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Bell size and sound

Postby DouglasJB » Sun Sep 30, 2018 8:18 pm

For those who have worked on custom horn, have built horns or have messed with altering parts, how does the size of the bell on a horn alter the sound?
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Re: Bell size and sound

Postby russiantuba » Sun Sep 30, 2018 9:52 pm

Take a look at the Conn 52J, 56J, and 54J. All bells differ by an inch (or 2?) in length from one another.

Conn 52J has the smallest bell. The sound is very compact and centered, great for quintet and chamber stuff, but some wanted more projection in larger groups. The horn had great response.

The Conn 56J has the largest bell. I felt the sound was washy and lost focus, but it had more of the projected and depth that many would want in a larger horn. I feel if someone was focusing on doing a bunch of band work or a smaller chamber orchestra or even pit work, this horn would be better for this.

The Conn 54J was in the middle, and I believe was the final one built. I liked this one the best. During my DMA, we had studio members with all 3 examples, and I got to play them side by side. The Conn 54J had that center and clarity, with the depth and width of sound, IMO. I felt this horn projected way more than the other two.


Another example to consider is why Miraphone put a larger bell on the 1293 than what is on the 1291. It does make a difference. However, the difference may not be the same on all horns and may not get your desired effect.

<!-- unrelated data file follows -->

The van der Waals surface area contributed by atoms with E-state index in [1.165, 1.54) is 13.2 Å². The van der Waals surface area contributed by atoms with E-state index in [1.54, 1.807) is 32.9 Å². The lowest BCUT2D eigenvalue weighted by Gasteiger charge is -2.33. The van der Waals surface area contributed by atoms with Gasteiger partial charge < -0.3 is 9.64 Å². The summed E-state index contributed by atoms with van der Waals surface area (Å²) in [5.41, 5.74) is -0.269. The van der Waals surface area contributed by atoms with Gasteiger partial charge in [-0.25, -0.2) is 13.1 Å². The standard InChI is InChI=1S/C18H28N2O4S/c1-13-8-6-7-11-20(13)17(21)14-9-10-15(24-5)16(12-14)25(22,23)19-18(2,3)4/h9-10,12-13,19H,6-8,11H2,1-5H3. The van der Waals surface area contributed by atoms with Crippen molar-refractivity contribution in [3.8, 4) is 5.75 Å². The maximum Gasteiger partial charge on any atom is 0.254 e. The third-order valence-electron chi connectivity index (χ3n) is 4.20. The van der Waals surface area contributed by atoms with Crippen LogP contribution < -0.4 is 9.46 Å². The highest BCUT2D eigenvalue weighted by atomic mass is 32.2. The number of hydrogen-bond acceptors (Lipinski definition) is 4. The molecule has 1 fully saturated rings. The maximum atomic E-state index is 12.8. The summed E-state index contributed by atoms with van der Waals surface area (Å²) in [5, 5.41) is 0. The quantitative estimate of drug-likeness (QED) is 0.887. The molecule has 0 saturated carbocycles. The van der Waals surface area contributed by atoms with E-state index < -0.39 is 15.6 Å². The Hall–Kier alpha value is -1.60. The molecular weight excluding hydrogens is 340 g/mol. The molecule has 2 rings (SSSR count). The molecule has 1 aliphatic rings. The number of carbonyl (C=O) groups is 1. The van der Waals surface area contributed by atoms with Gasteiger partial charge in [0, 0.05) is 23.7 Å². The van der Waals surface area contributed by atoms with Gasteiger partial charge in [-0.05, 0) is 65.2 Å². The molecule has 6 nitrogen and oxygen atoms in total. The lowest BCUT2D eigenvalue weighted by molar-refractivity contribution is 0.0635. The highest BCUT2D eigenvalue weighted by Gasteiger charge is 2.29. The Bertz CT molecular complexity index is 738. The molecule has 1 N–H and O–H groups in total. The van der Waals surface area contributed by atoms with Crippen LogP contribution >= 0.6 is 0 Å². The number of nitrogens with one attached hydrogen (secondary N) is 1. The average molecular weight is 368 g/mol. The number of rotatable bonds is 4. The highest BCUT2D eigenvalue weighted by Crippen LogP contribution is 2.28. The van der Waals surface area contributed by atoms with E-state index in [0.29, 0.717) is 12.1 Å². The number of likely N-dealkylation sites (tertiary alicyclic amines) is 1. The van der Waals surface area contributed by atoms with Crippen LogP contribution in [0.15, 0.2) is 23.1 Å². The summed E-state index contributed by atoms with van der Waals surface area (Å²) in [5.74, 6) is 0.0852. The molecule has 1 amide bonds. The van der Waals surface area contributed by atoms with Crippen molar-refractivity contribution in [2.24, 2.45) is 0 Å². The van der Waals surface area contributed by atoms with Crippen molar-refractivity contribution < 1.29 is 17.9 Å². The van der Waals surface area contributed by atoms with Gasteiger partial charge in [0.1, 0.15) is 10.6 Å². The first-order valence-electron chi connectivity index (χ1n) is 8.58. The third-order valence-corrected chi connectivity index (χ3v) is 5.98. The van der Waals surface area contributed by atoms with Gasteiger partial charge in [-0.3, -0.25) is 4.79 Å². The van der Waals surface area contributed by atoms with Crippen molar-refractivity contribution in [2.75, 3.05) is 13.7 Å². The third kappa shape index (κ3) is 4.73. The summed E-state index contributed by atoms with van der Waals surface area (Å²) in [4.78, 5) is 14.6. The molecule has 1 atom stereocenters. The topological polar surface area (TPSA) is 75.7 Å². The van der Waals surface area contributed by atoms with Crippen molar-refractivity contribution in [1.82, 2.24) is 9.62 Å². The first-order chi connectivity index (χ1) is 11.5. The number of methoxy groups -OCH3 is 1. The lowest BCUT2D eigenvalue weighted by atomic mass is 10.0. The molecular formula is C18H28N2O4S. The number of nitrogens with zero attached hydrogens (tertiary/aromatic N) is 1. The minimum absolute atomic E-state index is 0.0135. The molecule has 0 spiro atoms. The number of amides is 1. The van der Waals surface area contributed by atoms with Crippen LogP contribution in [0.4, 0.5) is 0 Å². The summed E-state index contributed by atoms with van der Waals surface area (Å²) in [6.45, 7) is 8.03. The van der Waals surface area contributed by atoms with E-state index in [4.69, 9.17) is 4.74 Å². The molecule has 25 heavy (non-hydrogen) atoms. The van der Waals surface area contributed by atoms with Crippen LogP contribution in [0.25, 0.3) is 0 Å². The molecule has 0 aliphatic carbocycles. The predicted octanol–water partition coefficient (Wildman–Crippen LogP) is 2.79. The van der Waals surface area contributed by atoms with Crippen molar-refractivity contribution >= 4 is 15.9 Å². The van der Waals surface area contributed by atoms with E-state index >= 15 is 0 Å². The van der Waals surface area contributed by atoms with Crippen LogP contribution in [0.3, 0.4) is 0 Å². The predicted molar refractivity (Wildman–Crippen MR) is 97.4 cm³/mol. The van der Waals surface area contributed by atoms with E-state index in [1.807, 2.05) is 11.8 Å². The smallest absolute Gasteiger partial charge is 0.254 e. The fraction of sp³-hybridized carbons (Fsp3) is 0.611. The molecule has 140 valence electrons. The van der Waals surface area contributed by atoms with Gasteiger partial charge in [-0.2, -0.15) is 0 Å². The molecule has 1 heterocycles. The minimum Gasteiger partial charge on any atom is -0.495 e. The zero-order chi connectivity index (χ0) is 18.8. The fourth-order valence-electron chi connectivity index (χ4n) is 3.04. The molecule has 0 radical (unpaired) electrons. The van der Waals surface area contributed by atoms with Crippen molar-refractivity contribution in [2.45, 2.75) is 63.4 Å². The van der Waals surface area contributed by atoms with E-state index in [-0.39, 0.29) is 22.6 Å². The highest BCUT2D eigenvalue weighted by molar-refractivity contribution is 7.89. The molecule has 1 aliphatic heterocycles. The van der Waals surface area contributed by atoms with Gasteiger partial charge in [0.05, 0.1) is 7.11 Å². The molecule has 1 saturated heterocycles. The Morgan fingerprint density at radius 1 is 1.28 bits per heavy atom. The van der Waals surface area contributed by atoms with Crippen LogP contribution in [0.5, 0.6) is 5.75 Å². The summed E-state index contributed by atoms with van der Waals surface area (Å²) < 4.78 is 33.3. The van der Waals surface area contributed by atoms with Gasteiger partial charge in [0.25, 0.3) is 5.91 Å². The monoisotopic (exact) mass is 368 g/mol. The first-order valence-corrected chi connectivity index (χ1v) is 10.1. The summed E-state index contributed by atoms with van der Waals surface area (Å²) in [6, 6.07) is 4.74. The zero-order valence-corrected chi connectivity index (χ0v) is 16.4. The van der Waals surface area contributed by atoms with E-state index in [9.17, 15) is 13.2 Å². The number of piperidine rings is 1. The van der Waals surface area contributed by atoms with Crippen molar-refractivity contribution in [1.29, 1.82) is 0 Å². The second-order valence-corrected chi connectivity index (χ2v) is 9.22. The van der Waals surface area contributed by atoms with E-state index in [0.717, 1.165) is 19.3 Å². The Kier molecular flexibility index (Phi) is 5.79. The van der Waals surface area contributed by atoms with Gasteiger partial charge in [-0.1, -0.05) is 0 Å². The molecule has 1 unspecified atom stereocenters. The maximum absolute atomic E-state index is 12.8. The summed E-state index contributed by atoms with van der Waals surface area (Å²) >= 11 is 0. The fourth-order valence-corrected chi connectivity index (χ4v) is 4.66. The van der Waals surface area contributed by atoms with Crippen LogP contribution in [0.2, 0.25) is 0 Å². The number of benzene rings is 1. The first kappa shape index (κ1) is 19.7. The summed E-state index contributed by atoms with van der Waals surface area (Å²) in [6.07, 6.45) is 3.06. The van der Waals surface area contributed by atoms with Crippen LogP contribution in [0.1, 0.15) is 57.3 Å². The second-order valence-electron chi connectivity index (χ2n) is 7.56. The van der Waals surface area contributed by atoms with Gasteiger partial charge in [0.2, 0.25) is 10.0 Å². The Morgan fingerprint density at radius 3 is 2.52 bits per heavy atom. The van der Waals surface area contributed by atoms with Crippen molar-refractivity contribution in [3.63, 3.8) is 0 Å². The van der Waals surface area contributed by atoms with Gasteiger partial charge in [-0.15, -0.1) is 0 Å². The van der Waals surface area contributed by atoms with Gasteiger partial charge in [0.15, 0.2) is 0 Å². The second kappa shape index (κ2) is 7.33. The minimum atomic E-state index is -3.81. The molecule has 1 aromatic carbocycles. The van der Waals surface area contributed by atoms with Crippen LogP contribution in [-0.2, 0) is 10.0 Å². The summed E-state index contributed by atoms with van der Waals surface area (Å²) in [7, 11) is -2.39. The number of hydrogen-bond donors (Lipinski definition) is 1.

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Re: Bell size and sound

Postby bort » Sun Sep 30, 2018 10:10 pm

The effects of a bigger bell will be greater if you also use a bigger bottom bow.
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Re: Bell size and sound

Postby bloke » Sun Sep 30, 2018 11:12 pm

simple answer:

Compare a bass trombone or an English baritone to a euphonium.
What happens to the sound, and what differences to you see in the bells?
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Re: Bell size and sound

Postby Roger Lewis » Mon Oct 01, 2018 6:30 am

I worked with Jens Bjorn Larson on the development of the Thor which had a 17 3/4 inch bell in the original release. It tended to play rather aggressively. A year later at the factory I asked them to put a 19” bell on one for me to try. They did and the difference was that the larger bell took the aggressive tendency out of the sound. You could still make it play the way it did in the first design but the larger bell melllowed it out a bit and added more projection. That is why Miraphone went with a larger bell on the 1293. It was to balance out the sound through all registers.

Just my $0.02.

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Re: Bell size and sound

Postby Donn » Mon Oct 01, 2018 7:34 am

DouglasJB wrote:the size of the bell on a horn


Do you mean the bell flare, or the entire bell, the whole large conical last piece on the tuba?
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Re: Bell size and sound

Postby Lee Stofer » Mon Oct 01, 2018 10:01 am

Douglas,
In one question you are asking about a number of variables.

The bell flare makes a difference, in that a smaller bell diameter on a given throat will make for quicker response but less radiation of sound, whereas a larger bell flare tallkes a little longer to respond, but is also a larger radiator of sound. This is also affected by a number of aspects of construction, such as metal thickness, metal hardness, the alloy used, and whether the bell rim has a steel wire inside, a bronze wire, or is hollow, and whether or not it is fitted with a nickel-silver outer rim.